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HealthInfo Waitaha Canterbury

Squint (childhood strabismus)

Keko (karu rewha ā-taitamarikitanga)

A squint (or strabismus) is when a person's eyes aren't looking in the same direction. A squint may be noticeable all the time or it may come and go.

The eyes of newborn pēpi (babies) may sometimes appear to wander or be turned. But by around 4 months of age, your baby's eyes should be straight and move together in all directions.

Some pēpi look like they have a squint due to the wide bridge of their nose. As they grow, their features develop, and this appearance goes away. But a tamaiti (child) with a true squint will not grow out of it.

The main complication of a squint is amblyopia, also known as lazy eye. This is when one eye isn't used and can develop poor vision.

There are different types of squint depending on where the eye looks. These are shown in the diagram.

Causes of a squint

Tamariki (children) can be born with a squint or develop it in childhood. Often, it's caused by a problem with the muscles that move the eyes and can run in families.

Sometimes, a tamaiti may develop a squint because an eye is abnormal and there is a problem with its sight.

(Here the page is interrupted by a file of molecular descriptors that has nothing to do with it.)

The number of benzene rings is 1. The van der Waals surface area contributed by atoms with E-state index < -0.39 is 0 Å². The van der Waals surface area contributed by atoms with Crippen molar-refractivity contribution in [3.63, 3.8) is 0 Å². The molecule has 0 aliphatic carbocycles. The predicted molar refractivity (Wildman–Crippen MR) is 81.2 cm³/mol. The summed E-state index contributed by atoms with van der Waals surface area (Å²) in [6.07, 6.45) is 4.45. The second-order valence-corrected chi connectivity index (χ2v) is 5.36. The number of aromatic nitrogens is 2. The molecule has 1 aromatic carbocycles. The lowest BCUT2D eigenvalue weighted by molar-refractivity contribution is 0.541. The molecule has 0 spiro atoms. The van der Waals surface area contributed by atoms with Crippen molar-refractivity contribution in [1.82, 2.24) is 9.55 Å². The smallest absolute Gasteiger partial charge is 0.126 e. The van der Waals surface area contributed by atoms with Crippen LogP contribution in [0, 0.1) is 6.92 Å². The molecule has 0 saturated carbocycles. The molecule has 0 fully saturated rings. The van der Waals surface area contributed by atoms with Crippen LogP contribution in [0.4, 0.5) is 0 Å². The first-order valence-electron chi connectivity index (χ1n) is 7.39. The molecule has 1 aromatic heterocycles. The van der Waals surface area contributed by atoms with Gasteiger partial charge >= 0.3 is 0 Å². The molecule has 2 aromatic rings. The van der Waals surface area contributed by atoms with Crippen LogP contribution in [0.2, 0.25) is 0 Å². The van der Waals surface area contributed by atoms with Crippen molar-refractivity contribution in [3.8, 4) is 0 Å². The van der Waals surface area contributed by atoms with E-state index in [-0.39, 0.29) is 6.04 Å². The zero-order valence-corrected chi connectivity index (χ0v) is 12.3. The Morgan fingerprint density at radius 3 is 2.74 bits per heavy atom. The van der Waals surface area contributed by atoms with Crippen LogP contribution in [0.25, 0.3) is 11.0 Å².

Diagnosing a squint

See your general practice team if you think your pēpi or tamaiti has a squint.

Treating a squint

Tamariki do not outgrow a squint. It's important to start treatment at an early age.

Treatment might include glasses, patching, exercises or surgery and is usually a combination of these.

Your tamaiti will need to see an ophthalmologist (specialist eye doctor) or an orthoptist (specialist in the assessment, diagnosis and treatment of certain eye problems).

The aims of treatment are:

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Content shared between HealthInfo Canterbury, KidsHealth and Health Navigator NZ as part of a National Health Content Hub collaborative. Last reviewed March 2023.


Page reference: 265569

Review key: HIVIP-134077